Religion

Student Graduation To No Longer Be Held In Church Following FFRF Letter

| by Alexander Rubinstein
Raymond J. Fischer Middle School.Raymond J. Fischer Middle School.

On June 16, 2014, the Freedom From Religion Foundation sent a letter to Northern California's Los Gatos Union School District after it had been contacted by a resident regarding the “troubling” use of Calvary Church in Los Gatos, California, for Raymond J. Fisher Middle School’s 2014 graduation ceremony.

Because of the foundation’s letter, the school’s 2015 graduation ceremony was held at Oak Meadow Park, California, instead.

"Regarding the use of Calvary, unfortunately the district received notification by the Freedom From Religion Foundation citing case law against the use of facilities in churches," wrote Los Gatos Union School District Superintendent Diana Abbatti in an email. That "case law," or precedent, came only two days before the letter being sent, reported San Jose Mercury News.

The U.S. Supreme Court decided not to reconsider a federal appeals court’s ruling that a Wisconsin public school district was acting unconstitutionally by holding high school graduation ceremonies in a church. The court essentially endorsed the lower court’s decision that civil ceremonies cannot be held in religious settings, even if the choice was made to accommodate the audience, USA Today reports.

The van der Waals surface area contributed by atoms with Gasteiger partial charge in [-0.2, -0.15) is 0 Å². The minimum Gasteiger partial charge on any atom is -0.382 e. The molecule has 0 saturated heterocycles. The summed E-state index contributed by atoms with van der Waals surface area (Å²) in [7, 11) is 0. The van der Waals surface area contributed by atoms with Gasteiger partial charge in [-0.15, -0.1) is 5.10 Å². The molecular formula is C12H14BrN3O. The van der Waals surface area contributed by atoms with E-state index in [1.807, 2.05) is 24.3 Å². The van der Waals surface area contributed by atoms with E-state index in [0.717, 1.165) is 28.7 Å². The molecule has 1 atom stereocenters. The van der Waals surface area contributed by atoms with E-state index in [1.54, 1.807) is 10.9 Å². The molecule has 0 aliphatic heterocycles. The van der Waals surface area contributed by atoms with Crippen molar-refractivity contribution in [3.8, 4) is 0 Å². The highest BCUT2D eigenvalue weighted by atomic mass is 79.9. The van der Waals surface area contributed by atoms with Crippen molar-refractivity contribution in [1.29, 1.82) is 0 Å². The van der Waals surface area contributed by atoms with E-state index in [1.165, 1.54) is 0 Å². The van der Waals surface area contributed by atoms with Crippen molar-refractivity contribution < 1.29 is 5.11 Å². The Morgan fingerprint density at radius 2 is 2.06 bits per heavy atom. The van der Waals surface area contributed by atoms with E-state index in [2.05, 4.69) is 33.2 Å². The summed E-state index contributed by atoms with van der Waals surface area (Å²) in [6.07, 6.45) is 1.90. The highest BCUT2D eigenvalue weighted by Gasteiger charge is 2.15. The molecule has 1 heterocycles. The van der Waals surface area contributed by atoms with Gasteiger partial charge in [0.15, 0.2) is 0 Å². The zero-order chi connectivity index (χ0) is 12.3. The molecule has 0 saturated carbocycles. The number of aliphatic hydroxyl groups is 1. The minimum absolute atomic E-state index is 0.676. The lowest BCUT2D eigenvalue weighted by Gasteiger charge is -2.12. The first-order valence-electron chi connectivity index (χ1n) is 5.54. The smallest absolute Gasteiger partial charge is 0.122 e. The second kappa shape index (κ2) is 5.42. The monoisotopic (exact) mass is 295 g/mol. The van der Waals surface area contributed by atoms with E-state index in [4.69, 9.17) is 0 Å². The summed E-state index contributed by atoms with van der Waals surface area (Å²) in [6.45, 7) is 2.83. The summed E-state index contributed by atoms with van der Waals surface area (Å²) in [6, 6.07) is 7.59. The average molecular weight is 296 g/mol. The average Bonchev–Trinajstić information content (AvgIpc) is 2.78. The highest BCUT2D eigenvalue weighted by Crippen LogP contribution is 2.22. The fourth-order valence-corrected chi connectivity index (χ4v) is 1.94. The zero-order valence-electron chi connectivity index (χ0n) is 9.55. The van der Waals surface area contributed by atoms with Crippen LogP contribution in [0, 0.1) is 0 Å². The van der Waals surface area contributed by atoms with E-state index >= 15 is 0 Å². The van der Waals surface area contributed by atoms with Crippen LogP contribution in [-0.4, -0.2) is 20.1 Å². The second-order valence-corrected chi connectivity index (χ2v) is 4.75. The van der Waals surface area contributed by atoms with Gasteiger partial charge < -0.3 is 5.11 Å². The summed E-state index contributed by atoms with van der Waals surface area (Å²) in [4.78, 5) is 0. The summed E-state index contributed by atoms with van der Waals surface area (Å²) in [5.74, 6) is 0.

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The 7th Circuit Court of Appeals had ruled that “the same risk that children in particular will perceive the state as endorsing a set of religious beliefs is present both when exposure to a pervasively religious environment occurs in the classroom and when government summons students to an off-site location for important ceremonial events.”

Abbatti wrote: "The district has been advised by legal counsel that the district must find alternative, appropriate and secular locations for student-related activities. The district did what was best for its students, using its financial resources to support student programs and not pursue litigation.”

The foundation did not threaten to sue the school, but the letter cited the Supreme Court’s decision to not hear the Wisconsin case.

“I am an atheist, and many of the people I have spoken to aren't Christian or religious and are angry we cannot use Calvary or have any input over the decision,” said Terry McBriarty, a parent of a child at the nearby Louise Van Meter Elementary School.

Part of the reason the church was being used so frequently was that the school was expanding and did not have enough space to host large gatherings, though Fisher Middle School’s gymnasium is under construction and will provide enough space for the entire student body of around 1,200 students.

Sources: San Jose Mercury News, USA Today

Photo Source: Raymond J. Fischer Middle School